Barack Obama visited India and signed a joint statement with the Indian Prime Minister Manmohan Singh. The joint statement mirrored the emerging multi-dimensional strategic partnership between the two countries. One of the dimensions of it is the gradual convergence on non-proliferation and nuclear matters.
The question is: Does the growing India-US relationship have capability to shape the existing non-proliferation regime? In other words, could it reshape or construct a new non-proliferation regime that satisfies both India and the rest of the world? Well, yes. Indeed, for the last half a decade, joint efforts by India and the United States have attempted to cast the non-proliferation regime in a new design.
India’s responsible behaviour and non-proliferation record have supported the endeavour in reorienting the regime. Though a predominant section of the international community does not seem prepared to amend the nuclear Non-Proliferation Treaty (NPT) at present, the world is reconciled to the reality of a nuclear India. This reconciliation is resulting in the incremental integration of the India with the non-proliferation regime. Arguably, it started with the lifting of sanctions on India in September 2001. However, the real breakthrough came in 2005.
The 2005 India-US joint statement led to the remodelling of the non-proliferation regime. New Delhi harmonised its export controls systems with the Nuclear Suppliers Group (NSG) and the Missile Technology control Regime (MTCR), supported the idea of an Additional Protocol, strengthened safeguards arrangements for its nuclear facilities, committed to enrichment and reprocessing technology control and so forth. For India, the most defining moment was the 2008 India-specific exemptions in the guidelines of the NSG.
The developments during the Mr Obama visit to India are once again promising to shape the non-proliferation regime notwithstanding the tension in the language for depicting the new non-proliferation partnership. The first and the most important is the development of a meaningful understanding on export controls. The joint statement affirmed the removal of the Indian organisations from the Entity List maintained in the Export Administration Regulations (EAR) of the US government and the support for the Indian membership of four multilateral export controls regimes. The joint statement also talked about ‘realignment of India in US export control regulations.’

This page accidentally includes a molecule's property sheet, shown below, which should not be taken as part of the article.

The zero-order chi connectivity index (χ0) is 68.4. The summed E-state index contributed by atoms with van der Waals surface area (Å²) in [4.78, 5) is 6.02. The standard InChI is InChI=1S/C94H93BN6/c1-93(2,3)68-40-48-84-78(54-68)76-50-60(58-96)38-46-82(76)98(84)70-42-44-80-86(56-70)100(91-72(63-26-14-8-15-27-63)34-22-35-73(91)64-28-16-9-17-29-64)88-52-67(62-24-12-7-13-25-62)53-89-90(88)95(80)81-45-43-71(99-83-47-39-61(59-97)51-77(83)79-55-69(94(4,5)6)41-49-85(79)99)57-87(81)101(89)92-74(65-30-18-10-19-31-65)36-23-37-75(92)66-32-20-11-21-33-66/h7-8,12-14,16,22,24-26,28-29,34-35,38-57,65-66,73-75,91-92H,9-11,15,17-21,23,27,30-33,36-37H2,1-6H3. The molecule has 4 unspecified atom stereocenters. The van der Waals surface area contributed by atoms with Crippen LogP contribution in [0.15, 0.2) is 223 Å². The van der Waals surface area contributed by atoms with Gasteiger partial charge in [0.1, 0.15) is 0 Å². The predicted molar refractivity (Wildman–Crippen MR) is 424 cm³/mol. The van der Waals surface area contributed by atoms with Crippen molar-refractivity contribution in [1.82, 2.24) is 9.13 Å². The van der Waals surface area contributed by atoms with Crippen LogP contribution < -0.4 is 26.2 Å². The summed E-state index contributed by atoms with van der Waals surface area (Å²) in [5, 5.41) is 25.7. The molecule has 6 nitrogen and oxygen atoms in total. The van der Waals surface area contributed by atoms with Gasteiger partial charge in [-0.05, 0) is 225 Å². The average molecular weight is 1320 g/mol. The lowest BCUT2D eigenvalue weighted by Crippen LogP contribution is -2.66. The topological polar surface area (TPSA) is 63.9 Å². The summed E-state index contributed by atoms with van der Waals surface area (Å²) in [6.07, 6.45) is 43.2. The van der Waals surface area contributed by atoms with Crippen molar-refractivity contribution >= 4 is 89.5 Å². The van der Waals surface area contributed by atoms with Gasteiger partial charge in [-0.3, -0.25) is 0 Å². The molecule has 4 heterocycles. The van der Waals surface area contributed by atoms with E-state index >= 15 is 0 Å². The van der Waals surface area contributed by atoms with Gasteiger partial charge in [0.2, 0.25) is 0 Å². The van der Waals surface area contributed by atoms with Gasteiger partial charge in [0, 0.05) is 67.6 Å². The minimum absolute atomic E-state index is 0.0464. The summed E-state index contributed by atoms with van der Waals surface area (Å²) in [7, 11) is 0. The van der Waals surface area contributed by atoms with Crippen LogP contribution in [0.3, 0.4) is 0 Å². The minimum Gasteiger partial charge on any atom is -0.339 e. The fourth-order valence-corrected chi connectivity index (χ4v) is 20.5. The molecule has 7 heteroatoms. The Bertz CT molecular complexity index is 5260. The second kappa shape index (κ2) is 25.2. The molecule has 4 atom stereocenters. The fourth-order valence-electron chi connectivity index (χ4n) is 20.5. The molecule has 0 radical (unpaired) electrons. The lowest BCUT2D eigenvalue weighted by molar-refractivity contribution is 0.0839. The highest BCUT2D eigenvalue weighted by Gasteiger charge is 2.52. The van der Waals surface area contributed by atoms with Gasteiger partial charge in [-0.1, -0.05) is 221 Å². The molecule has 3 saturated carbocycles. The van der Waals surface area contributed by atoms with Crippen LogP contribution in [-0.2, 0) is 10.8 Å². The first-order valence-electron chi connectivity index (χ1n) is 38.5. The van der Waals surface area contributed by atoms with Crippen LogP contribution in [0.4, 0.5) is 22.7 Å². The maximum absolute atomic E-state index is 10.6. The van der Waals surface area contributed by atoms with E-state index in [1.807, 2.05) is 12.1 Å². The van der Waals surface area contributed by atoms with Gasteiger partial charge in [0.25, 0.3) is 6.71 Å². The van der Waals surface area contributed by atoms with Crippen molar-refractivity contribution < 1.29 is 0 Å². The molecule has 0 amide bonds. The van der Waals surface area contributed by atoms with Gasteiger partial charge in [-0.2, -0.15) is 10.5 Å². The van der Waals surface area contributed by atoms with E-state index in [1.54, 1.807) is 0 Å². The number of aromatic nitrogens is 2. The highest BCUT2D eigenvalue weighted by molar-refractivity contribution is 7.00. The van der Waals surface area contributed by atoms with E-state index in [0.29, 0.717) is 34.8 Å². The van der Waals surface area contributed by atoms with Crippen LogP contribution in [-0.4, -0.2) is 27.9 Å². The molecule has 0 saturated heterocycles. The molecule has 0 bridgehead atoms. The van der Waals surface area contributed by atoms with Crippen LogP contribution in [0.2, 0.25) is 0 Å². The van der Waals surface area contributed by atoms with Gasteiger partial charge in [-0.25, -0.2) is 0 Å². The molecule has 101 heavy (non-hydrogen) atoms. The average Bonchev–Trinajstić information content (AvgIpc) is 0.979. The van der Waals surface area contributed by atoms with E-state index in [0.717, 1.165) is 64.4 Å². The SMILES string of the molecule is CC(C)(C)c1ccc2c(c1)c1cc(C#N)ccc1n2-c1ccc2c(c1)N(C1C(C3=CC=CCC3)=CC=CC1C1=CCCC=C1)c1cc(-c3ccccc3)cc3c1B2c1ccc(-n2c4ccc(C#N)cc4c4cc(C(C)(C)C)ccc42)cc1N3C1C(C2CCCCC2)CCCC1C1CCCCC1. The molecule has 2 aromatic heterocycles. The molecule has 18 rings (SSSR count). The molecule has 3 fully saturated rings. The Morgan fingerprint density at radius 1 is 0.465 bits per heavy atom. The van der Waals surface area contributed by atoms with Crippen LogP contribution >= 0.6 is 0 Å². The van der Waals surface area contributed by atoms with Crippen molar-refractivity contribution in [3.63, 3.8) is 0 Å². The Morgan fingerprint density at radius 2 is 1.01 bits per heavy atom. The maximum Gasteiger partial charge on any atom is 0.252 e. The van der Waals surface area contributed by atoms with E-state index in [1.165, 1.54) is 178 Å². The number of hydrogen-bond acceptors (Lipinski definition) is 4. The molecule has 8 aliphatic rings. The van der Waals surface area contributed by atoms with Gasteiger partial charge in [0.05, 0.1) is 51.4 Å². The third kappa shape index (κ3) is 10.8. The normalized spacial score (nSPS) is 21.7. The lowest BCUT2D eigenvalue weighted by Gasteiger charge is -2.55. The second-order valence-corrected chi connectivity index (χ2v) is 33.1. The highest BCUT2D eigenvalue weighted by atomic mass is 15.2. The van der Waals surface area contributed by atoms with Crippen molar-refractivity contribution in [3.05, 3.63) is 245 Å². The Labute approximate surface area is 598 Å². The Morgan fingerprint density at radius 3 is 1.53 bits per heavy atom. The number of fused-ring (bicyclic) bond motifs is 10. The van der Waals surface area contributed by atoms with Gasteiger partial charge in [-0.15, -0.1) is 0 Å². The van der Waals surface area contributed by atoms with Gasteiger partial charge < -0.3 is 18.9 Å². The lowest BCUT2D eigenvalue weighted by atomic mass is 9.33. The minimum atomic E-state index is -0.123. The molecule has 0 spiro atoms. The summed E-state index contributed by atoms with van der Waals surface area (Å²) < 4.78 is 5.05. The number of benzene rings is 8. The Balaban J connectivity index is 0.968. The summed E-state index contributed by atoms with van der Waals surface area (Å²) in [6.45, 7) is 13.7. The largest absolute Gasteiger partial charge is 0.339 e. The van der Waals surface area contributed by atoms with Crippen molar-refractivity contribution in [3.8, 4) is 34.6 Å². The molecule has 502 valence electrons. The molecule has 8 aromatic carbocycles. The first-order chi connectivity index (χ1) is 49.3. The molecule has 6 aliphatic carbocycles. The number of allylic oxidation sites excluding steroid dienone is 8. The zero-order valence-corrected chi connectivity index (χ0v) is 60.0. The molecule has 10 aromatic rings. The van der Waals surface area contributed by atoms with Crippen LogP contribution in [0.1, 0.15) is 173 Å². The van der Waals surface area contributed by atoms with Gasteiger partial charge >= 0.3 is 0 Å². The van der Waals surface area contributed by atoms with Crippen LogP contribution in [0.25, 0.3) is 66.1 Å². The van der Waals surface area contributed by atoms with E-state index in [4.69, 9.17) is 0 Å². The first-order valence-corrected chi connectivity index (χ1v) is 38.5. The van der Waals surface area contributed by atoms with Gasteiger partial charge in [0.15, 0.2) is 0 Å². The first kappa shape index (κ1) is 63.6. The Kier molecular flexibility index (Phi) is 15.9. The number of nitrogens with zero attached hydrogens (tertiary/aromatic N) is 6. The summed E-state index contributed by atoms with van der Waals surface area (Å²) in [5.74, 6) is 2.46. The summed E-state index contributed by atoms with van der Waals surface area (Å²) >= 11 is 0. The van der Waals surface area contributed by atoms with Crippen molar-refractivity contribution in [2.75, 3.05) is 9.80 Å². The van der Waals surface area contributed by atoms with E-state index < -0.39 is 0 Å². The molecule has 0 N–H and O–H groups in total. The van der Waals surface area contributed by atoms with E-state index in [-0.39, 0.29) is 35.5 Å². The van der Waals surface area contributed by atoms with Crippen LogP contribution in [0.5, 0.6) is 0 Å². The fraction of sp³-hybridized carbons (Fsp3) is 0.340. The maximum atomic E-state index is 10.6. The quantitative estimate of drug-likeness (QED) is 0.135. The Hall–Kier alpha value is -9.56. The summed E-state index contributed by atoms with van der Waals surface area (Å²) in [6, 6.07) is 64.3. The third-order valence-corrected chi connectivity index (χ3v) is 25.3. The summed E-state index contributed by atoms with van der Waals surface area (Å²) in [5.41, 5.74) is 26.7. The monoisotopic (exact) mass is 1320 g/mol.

The United States provides the benchmark against which other countries sculpt their non-proliferation policies in general and national export controls in particular. After the announcement for India-specific liberalisation of US national export controls, more leading suppliers have started discussing rearranging their national export controls. India may be realigned in other countries export controls systems as well, and in turn, New Delhi may adopt some of the export control practices which are part of the global non-proliferation regime.
India and the United States have taken noteworthy steps on multilateral export controls regimes. Washington endorsed India’s candidature for the membership of the four high-technology relevant regimes. These are the NSG, the MTCR, the Australia Group and the Wassenaar Arrangement. The NSG controls nuclear goods, the MTCR governs missile-related goods, the Australia Group covers chemical and biological agents and Wassenaar Arrangement controls dual-use goods not covered under the regimes, along with conventional weapons. Thus, together these regimes envelop vital high technology global commerce.
India’s membership, which has to come in phases and with the consent of other members, would certainly strengthen the non-proliferation regime, as it will enable India to both import and export high-technology products. The joint statement underlined India’s commitment to ‘abide by multilateral export control standards’. The statement also recorded that India would fully meet and adopt all the requirements needed for the membership of multilateral export controls regimes.
India is also to harmonise its export control system with the Australia Group and the Wassenaar Arrangement. The membership of India to these regimes and the harmonisation of guidelines and technology annexes of the two regimes with the Indian system have to proceed together.
The biggest hurdle in the way of India’s membership of these regimes is the requirement that it be a signatory to the NPT. The best option for India, of course, would be to sign the Nuclear Non-Proliferation Treaty as a Nuclear Weapon State. That would end the repeated row over the nature of India’s relationship with the regime. This, however, is unlikely to materialise in the near term.
However, some experts involved in multilateral export controls negotiations maintain that the adherence to the NPT does not mean the membership of the NPT. It is basically good standing with the treaty. India has already unilaterally announced that it will abide by Articles I, III and VI. These are the obligations of the nuclear weapon states of the NPT. There are other criteria for the membership of the regimes which India already fulfils. This presents the international community with an opportunity and a challenge. The move has been made by the India-US partnership; its culmination is to be undertaken by the key players in the multilateral export controls regimes. France, for instance, has already endorsed during President Nicolas Sarkozy’s recent trip to India— almost mirroring the US position.
Sustained co-operation between Indian and US policymakers is necessary to move forward from here.